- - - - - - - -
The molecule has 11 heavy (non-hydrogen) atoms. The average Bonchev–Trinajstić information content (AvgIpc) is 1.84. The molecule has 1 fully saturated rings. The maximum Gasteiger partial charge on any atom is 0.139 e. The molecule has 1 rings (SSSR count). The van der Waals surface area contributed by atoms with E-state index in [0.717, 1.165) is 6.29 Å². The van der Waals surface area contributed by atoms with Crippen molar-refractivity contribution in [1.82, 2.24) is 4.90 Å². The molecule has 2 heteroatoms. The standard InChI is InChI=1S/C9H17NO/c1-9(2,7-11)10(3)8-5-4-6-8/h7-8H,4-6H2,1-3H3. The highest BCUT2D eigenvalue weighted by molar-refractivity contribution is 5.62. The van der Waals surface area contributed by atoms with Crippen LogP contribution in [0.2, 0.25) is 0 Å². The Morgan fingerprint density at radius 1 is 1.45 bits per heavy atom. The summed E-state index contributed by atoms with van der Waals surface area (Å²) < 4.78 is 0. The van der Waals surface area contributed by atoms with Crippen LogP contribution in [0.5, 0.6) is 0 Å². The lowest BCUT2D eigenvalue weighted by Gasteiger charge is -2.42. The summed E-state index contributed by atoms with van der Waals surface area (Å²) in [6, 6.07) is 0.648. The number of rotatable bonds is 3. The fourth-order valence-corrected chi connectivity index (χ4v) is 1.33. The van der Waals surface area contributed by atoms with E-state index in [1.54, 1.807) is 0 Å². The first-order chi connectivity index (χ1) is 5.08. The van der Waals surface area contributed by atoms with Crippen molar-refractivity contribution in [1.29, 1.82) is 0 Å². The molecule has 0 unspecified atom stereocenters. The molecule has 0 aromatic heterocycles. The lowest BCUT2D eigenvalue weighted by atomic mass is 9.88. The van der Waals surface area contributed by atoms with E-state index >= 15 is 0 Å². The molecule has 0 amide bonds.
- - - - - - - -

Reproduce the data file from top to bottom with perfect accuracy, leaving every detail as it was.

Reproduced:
The molecule has 11 heavy (non-hydrogen) atoms. The average Bonchev–Trinajstić information content (AvgIpc) is 1.84. The molecule has 1 fully saturated rings. The maximum Gasteiger partial charge on any atom is 0.139 e. The molecule has 1 rings (SSSR count). The van der Waals surface area contributed by atoms with E-state index in [0.717, 1.165) is 6.29 Å². The van der Waals surface area contributed by atoms with Crippen molar-refractivity contribution in [1.82, 2.24) is 4.90 Å². The molecule has 2 heteroatoms. The standard InChI is InChI=1S/C9H17NO/c1-9(2,7-11)10(3)8-5-4-6-8/h7-8H,4-6H2,1-3H3. The highest BCUT2D eigenvalue weighted by molar-refractivity contribution is 5.62. The van der Waals surface area contributed by atoms with Crippen LogP contribution in [0.2, 0.25) is 0 Å². The Morgan fingerprint density at radius 1 is 1.45 bits per heavy atom. The summed E-state index contributed by atoms with van der Waals surface area (Å²) < 4.78 is 0. The van der Waals surface area contributed by atoms with Crippen LogP contribution in [0.5, 0.6) is 0 Å². The lowest BCUT2D eigenvalue weighted by Gasteiger charge is -2.42. The summed E-state index contributed by atoms with van der Waals surface area (Å²) in [6, 6.07) is 0.648. The number of rotatable bonds is 3. The fourth-order valence-corrected chi connectivity index (χ4v) is 1.33. The van der Waals surface area contributed by atoms with E-state index in [1.54, 1.807) is 0 Å². The first-order chi connectivity index (χ1) is 5.08. The van der Waals surface area contributed by atoms with Crippen molar-refractivity contribution in [1.29, 1.82) is 0 Å². The molecule has 0 unspecified atom stereocenters. The molecule has 0 aromatic heterocycles. The lowest BCUT2D eigenvalue weighted by atomic mass is 9.88. The van der Waals surface area contributed by atoms with E-state index >= 15 is 0 Å². The molecule has 0 amide bonds.